Aging In Place Probably Means Remodeling Your Home Sooner Or Later
One of the worst things about ringing in the new year is the realization that you are another year older, and another year has passed without you and your spouse talking openly with each other or with other family members about the fact that you are getting old. Getting visits from your children and other younger relatives during the holidays is an improvement over loneliness and isolation, but it is disturbing that your kids now worry about you as much as you do about them. Perhaps you have made the resolution every year since you turned 60 that this year you would start thinking about assisted living facilities or selling your family home in Maryland and moving to a tiny house in Florida or some other place with a mild climate. From the perspective of a Washington DC estate planning lawyer, staying in your forever home is a perfectly valid option, but you may need to make some modifications to your house to make it safer for your future self.
Two-Story Houses for Octogenarians?
In a series of articles on the Next Avenue website, Andrea King Collier documented the estate planning tasks she and her husband undertook in 2021. The last of these was making plans to modify their house for aging in place. Collier and her husband Darnay are in their mid-60s and in good health, and the house where they have lived together for more than 30 years was built in 1929. It is a forever home that suits them well, but when they think carefully about it, those stairs are steep, and that driveway gets slippery in the winter. The Colliers thought of things they will want to change in their house as they get older; some of the changes will go into effect sooner rather than others. Some changes, like removing rugs and runners that pose tripping hazards and hiring snow removal companies, cost very little and do not require any construction work. Some of the changes involve remodeling, though. These include installing a laundry chute from the second floor, replacing the stairs with less steep ones, and replacing the bathtubs with walk-in showers with sitting benches.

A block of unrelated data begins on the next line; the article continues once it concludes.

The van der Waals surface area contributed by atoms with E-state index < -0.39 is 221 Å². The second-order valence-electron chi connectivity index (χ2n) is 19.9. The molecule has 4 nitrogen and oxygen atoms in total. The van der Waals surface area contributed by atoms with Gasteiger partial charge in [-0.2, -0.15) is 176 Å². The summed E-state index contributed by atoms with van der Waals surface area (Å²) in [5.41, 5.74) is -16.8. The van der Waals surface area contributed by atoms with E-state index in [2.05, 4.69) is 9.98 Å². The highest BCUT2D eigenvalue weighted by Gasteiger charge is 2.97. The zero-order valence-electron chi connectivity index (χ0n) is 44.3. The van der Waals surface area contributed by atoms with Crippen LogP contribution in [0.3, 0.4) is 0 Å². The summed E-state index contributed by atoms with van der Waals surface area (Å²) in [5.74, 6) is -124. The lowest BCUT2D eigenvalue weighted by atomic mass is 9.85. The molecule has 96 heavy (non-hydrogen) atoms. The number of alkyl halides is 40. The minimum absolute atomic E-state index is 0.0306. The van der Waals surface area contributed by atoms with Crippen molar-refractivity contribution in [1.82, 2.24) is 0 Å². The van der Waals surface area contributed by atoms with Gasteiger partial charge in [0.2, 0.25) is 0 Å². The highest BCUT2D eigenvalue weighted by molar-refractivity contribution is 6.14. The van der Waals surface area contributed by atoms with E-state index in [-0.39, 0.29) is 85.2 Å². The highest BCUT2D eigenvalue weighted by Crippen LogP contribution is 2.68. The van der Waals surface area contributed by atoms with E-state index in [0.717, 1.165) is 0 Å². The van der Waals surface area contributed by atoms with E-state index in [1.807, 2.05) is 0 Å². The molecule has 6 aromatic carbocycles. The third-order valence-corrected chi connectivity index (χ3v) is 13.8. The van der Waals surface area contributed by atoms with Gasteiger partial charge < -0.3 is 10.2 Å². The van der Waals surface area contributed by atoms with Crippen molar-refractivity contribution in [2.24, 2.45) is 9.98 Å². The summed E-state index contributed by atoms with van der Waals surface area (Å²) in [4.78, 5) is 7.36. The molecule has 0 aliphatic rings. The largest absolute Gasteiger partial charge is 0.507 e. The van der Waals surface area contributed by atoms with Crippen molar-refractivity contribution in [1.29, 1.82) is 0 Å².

You know your house better than anyone else knows it, and you also know your own body, even the aches and pains you have never discussed with your family or your doctor. Think of all the ways to make living in your house safer and more comfortable and convenient for your older self. This could mean widening doorways, installing additional lighting, or adding handrails to the walls of bathrooms or other rooms. You might also want to move your bedroom or the washer and dryer to the main floor of the house, if they are not already there. Remember that aging in place is an ongoing process, and the sooner you start making plans, the easier it is.
Let Us Help You Today
An estate planning lawyer can help you refine your plans to stay in your house and make the necessary modifications to it. Contact Tobin, O’Connor & Ewing for a consultation.